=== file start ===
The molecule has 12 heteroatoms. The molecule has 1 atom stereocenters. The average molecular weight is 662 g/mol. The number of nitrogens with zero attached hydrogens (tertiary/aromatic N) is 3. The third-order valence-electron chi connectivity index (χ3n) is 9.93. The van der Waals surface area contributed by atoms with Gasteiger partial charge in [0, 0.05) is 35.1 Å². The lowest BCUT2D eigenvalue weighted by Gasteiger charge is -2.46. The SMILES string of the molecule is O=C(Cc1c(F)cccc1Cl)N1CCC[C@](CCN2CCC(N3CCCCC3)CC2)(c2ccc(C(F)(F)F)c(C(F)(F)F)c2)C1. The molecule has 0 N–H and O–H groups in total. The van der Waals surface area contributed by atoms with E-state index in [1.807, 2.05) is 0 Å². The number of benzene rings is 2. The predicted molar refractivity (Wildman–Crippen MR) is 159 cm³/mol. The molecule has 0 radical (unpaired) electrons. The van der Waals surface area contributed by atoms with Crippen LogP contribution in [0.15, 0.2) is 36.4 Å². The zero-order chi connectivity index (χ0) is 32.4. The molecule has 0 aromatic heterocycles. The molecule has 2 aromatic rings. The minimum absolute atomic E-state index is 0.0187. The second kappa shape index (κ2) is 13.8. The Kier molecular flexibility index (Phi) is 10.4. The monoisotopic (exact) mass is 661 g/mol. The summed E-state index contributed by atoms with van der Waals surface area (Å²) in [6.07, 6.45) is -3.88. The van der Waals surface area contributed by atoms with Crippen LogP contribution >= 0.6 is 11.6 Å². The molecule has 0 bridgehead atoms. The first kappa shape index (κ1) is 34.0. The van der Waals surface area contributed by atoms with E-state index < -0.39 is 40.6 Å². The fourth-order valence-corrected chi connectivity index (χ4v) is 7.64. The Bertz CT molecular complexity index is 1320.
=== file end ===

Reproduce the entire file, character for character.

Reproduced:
The molecule has 12 heteroatoms. The molecule has 1 atom stereocenters. The average molecular weight is 662 g/mol. The number of nitrogens with zero attached hydrogens (tertiary/aromatic N) is 3. The third-order valence-electron chi connectivity index (χ3n) is 9.93. The van der Waals surface area contributed by atoms with Gasteiger partial charge in [0, 0.05) is 35.1 Å². The lowest BCUT2D eigenvalue weighted by Gasteiger charge is -2.46. The SMILES string of the molecule is O=C(Cc1c(F)cccc1Cl)N1CCC[C@](CCN2CCC(N3CCCCC3)CC2)(c2ccc(C(F)(F)F)c(C(F)(F)F)c2)C1. The molecule has 0 N–H and O–H groups in total. The van der Waals surface area contributed by atoms with E-state index in [1.807, 2.05) is 0 Å². The number of benzene rings is 2. The predicted molar refractivity (Wildman–Crippen MR) is 159 cm³/mol. The molecule has 0 radical (unpaired) electrons. The van der Waals surface area contributed by atoms with Crippen LogP contribution in [0.15, 0.2) is 36.4 Å². The zero-order chi connectivity index (χ0) is 32.4. The molecule has 0 aromatic heterocycles. The molecule has 2 aromatic rings. The minimum absolute atomic E-state index is 0.0187. The second kappa shape index (κ2) is 13.8. The Kier molecular flexibility index (Phi) is 10.4. The monoisotopic (exact) mass is 661 g/mol. The summed E-state index contributed by atoms with van der Waals surface area (Å²) in [6.07, 6.45) is -3.88. The van der Waals surface area contributed by atoms with Crippen LogP contribution >= 0.6 is 11.6 Å². The molecule has 0 bridgehead atoms. The first kappa shape index (κ1) is 34.0. The van der Waals surface area contributed by atoms with E-state index < -0.39 is 40.6 Å². The fourth-order valence-corrected chi connectivity index (χ4v) is 7.64. The Bertz CT molecular complexity index is 1320.